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State reminds Merrie Monarch Festival-goers of ohia quarantine

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    As the 56th Merrie Monarch Festival in Hilo gets underway this week, state officials are once again reminding travelers the transport of ohia from Hawaii island is prohibited to prevent the spread of rapid ohia death, a fungal blight devastating native forests.

As the 56th Merrie Monarch Festival in Hilo gets underway this week, state officials are once again reminding travelers the transport of ohia from Hawaii island is prohibited to prevent the spread of rapid ohia death, a fungal blight devastating native forests.

Under an emergency quarantine issued in August 2015, the movement of all ohia plants and plant parts are restricted, including flowers, leaves, seeds, stems, twigs, cuttings, untreated wood, logs, mulch, green waste, frass (sawdust from boring insects) and any soil from Hawaii island, unless one has a permit issued by the Hawaii Department of Agriculture.

State officials will set up special inspection stations at airports in Hilo and Kona, where passengers may turn in any ohia material before boarding flights. Additional inspectors will be posted at the airports near the end of the festival, which runs through Saturday. The plant quarantine offices in Hilo and Kona will also accept ohia material for proper handling.

“With the spread of rapid ohia death on Hawaii island, it is even more critical that ohia not be taken off the island,” said Phyllis Shimabukuro-Geiser, chairperson of the Hawaii Board of Agriculture, in a news release.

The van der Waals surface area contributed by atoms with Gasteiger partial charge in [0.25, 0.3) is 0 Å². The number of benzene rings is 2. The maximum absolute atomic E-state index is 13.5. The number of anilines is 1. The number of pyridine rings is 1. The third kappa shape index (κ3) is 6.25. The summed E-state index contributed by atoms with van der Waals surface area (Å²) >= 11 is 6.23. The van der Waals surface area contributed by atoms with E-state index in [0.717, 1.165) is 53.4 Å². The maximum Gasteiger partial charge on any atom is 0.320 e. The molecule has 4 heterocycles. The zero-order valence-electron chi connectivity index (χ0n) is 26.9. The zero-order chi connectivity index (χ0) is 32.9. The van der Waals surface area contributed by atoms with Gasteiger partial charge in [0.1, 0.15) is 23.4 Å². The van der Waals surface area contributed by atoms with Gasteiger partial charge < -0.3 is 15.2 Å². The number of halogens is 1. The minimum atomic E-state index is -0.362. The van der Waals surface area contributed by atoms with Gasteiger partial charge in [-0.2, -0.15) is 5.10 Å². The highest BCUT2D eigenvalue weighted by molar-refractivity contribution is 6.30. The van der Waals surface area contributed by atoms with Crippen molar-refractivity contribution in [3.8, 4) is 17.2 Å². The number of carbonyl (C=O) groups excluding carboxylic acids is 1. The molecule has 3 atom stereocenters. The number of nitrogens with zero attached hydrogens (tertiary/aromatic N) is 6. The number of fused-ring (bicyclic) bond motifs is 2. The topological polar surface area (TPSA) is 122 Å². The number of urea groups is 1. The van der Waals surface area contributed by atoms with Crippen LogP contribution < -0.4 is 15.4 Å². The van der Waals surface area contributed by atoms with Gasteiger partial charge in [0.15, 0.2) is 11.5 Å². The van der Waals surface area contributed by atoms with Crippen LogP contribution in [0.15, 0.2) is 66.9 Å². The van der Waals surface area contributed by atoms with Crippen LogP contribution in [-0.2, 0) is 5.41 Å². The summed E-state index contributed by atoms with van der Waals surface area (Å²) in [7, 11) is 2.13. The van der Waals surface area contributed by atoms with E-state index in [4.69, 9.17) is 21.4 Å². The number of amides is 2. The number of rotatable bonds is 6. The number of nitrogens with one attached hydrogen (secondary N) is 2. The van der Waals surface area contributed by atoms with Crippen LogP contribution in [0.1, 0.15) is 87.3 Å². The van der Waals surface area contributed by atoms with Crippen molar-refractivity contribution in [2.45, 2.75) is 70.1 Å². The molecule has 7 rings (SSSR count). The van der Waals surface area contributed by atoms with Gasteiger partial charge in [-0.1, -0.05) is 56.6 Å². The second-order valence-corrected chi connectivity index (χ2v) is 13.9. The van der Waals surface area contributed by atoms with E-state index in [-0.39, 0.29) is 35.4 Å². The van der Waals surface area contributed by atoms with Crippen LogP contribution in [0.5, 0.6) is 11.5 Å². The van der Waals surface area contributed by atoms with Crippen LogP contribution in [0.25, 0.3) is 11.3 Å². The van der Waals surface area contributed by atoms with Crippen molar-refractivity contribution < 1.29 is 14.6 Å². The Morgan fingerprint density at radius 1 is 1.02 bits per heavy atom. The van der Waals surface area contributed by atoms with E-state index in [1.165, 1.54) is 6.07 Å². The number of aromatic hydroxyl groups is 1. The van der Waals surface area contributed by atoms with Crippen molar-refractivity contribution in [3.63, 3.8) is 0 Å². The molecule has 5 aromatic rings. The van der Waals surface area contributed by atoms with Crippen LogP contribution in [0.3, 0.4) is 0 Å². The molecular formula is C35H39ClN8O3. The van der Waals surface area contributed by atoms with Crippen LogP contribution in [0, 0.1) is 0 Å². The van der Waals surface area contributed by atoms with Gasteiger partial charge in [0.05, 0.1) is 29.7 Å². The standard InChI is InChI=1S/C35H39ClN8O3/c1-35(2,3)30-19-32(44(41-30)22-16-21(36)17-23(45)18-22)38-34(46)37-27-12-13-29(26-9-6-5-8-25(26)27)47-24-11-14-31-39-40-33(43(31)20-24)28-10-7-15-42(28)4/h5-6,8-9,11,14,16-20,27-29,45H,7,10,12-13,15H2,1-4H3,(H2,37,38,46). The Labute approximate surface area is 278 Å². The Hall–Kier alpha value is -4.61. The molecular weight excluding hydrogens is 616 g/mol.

Violations of the quarantine rule can result in fines from $100 to $10,000 for the first offense, and from $500 to $25,000 for a second offense within five years of a prior conviction.

State officials said multi-agency rapid ohia death working groups have been meeting with Native Hawaiian groups, the Merrie Monarch organization and other community groups to provide guidance on handling ohia material.

They reminded the public that the very act of harvesting ohia may spread the disease since spores may be carried in soil and by harvesting tools, vehicles, shoes and clothing to uninfected areas.

Rapid ohia death was first found in Puna in 2010. It had only been detected on Hawaii island until 2018, when it was found on Kauai. Initially, researchers identified the fungus as Ceratocystis fimbriata. Recent research has reclassified Ceratocystis fimbriata into two distinct species new to science — Ceratocystis lukuohia and Ceratocystis huliohia.

Based on aerial surveys in 2018, officials estimate ROD has infected about 135,000 acres around Hawaii island.

Travelers seeking more inspection information may contact HDOA’s Plant Quarantine offices at 971-9393 in Hilo, 837-8413 in Honolulu, 241-7135 on Kauai, 326-1077 on Kona and 872-3848 on Maui.

More information on how to report suspected Rapid Ohia Death is available at the Department of Agriculture website.

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